Nevada Public Radio Listen Live

"All Things Considered"
Facebook Twitter Follow Nevada Public Radio

Support Nevada Public Radio
KNPR's State of Nevada About SON Archives Participate Specials
TODAY
Gillespie On Bundy, Officer Shootings
Reno: News From The North
Columnist: No Way Any Convention Is Coming To Las Vegas
Bundyfest: It Could Happen
Life In Baker, California
Bryce Harper Benched In Washington
RECENT
The HOA: Help Or Headache?
Is The Cosmopolitan Of Las Vegas For Sale?
Reno A Frontrunner For Tesla Plant
Reid Vs. Heller On Bundy Standoff
Lowden Embraces Changing Senate Elections
The State Of The Clark County School District
States Look At Marijuana Laws
Gut Feeling: What We Learned From The Hadza About Digestion
Missing Out On A High School Diploma
Las Vegas City Council Votes For Horse-Drawn Carriages
The Good Foods Of Lent
Utah Keeps 'Utes' As Mascot
Why Don't We Know Who's Behind the Kelly Cheating Scandal?
The Progressive Bluegrass Sounds Of The Infamous Stringdusters
Castro And Patrick Spar Over Immigration
Boycott Las Vegas Say Social Conservatives
How Safe Is Your Food?
Robert Coover And The Return Of The Brunists
Behind The Bundy Ranch Standoff
Can 'Serious' Reading Happen Online?
Lynne Jasames On Why 'It's Okay To Cry'
BASE Jumping: The Allure And The Danger

Too Hot To Handle: Weapons Grade Nuclear Waste In A Nevada Landfill?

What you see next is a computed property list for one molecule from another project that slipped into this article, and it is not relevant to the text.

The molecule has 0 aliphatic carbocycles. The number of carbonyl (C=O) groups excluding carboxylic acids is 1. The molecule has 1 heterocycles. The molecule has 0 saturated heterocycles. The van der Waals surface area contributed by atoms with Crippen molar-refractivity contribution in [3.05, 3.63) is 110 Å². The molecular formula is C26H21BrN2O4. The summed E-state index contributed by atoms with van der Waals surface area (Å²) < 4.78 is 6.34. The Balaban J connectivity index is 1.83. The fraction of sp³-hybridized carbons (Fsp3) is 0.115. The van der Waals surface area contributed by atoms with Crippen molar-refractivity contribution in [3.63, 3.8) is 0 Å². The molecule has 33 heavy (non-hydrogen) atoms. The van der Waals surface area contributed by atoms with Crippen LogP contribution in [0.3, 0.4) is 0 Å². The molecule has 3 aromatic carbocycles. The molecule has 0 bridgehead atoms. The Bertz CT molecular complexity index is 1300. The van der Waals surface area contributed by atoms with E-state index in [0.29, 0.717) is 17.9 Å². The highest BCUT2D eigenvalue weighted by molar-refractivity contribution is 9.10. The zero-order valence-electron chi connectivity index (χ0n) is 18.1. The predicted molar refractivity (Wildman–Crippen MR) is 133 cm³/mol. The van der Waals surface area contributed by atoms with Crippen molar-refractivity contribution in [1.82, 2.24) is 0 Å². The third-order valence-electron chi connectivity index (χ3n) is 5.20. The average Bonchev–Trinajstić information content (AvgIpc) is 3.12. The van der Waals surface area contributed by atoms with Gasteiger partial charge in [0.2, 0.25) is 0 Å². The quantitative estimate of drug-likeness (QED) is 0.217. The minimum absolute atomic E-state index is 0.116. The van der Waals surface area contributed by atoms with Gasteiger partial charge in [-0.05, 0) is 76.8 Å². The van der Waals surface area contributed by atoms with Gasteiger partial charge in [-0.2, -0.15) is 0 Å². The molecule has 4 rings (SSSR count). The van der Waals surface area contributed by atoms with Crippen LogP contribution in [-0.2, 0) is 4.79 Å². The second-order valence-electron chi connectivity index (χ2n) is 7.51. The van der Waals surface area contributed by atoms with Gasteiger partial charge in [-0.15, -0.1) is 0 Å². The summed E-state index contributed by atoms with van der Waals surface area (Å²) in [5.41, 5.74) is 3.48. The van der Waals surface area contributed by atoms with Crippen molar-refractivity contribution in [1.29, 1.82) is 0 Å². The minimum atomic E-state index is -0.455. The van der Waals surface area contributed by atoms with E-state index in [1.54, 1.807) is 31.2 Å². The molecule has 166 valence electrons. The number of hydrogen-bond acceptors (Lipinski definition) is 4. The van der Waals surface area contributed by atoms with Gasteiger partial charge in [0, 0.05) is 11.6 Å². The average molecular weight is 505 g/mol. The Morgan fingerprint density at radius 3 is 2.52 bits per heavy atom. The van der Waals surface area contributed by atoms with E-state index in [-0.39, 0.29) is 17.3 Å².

Too Hot To Handle: Weapons Grade Nuclear Waste In A Nevada Landfill?

Listen
AIR DATE: May 15, 2013

For years, the federal government just didn't know what to do with its stockpile of Uranium 233. The experimental fuel had been created as an alternative to naturally occuring uranium, but was abandoned by the government in the 1970s. Since then, it has bounced around the country and wound up at the Oak Ridge National Laboratory in Tennessee. Now, officials want to dispose of it permamently in a landfill at the Nevada National Security Site. At least one expert who studies nuclear policy thinks the waste is too dangerous for such storage. We'll ask him why the waste is so dangerous, and what this means for the future of nuclear waste disposal.

GUEST

Robert Alvarez, Senior Scholar, Institute for Policy Studies

    comments powered by Disqus
    COMMENTS:
    U-233 from the Idaho site has already been disposed of at NNSS. Something should have been said before that was done.
    Tony Kluk, retiredMay 15, 2013 14:49:35 PM
    Would the "salt mine" disposal in New Mexico be a reasonable option? http://en.wikipedia.org/wiki/Waste_Isolation_Pilot_Plant Thank you, Scott
    Scot SwankMay 15, 2013 09:36:14 AM
    The Waste Isolation Plant is for materials that have more protons than uranium. On the one hand, that distinction seems arbitrary and this material would be good to have down the bottom of that hole with the other stuff there. On the other hand, the activists in New Mexico surely don't want to open up their site for everything nasty under the sun. Area 5 at the NNSS really doesn't seem adequately secure...secure as it is...for this material.
    Jim HaberMay 16, 2013 17:39:42 PM
    © 2013 NEVADA PUBLIC RADIO   
    Web hosting facilities provided by Switch.